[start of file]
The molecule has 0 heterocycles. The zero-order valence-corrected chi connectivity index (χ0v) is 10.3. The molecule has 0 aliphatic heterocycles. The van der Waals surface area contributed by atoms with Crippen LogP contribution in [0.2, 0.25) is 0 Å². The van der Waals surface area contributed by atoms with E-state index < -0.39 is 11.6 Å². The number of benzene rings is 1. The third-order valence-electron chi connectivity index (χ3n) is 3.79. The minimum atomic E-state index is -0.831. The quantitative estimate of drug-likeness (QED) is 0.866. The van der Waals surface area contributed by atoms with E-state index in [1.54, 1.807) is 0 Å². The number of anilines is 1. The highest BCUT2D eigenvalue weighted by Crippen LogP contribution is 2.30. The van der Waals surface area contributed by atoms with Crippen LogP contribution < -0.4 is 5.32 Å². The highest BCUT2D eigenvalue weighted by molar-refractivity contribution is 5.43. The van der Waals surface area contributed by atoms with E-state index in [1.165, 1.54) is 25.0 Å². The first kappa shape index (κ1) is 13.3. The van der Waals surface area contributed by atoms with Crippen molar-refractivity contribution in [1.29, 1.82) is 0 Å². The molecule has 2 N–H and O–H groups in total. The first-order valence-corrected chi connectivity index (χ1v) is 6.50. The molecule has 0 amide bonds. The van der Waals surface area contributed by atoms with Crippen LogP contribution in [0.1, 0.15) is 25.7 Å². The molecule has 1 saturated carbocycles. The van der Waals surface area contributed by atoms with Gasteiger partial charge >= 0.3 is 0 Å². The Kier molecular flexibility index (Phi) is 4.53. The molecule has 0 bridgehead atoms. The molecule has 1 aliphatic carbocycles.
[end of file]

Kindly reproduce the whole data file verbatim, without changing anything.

The molecule has 0 heterocycles. The zero-order valence-corrected chi connectivity index (χ0v) is 10.3. The molecule has 0 aliphatic heterocycles. The van der Waals surface area contributed by atoms with Crippen LogP contribution in [0.2, 0.25) is 0 Å². The van der Waals surface area contributed by atoms with E-state index < -0.39 is 11.6 Å². The number of benzene rings is 1. The third-order valence-electron chi connectivity index (χ3n) is 3.79. The minimum atomic E-state index is -0.831. The quantitative estimate of drug-likeness (QED) is 0.866. The van der Waals surface area contributed by atoms with E-state index in [1.54, 1.807) is 0 Å². The number of anilines is 1. The highest BCUT2D eigenvalue weighted by Crippen LogP contribution is 2.30. The van der Waals surface area contributed by atoms with Crippen LogP contribution < -0.4 is 5.32 Å². The highest BCUT2D eigenvalue weighted by molar-refractivity contribution is 5.43. The van der Waals surface area contributed by atoms with E-state index in [1.165, 1.54) is 25.0 Å². The first kappa shape index (κ1) is 13.3. The van der Waals surface area contributed by atoms with Crippen molar-refractivity contribution in [1.29, 1.82) is 0 Å². The molecule has 2 N–H and O–H groups in total. The first-order valence-corrected chi connectivity index (χ1v) is 6.50. The molecule has 0 amide bonds. The van der Waals surface area contributed by atoms with Crippen LogP contribution in [0.1, 0.15) is 25.7 Å². The molecule has 1 saturated carbocycles. The van der Waals surface area contributed by atoms with Gasteiger partial charge >= 0.3 is 0 Å². The Kier molecular flexibility index (Phi) is 4.53. The molecule has 0 bridgehead atoms. The molecule has 1 aliphatic carbocycles.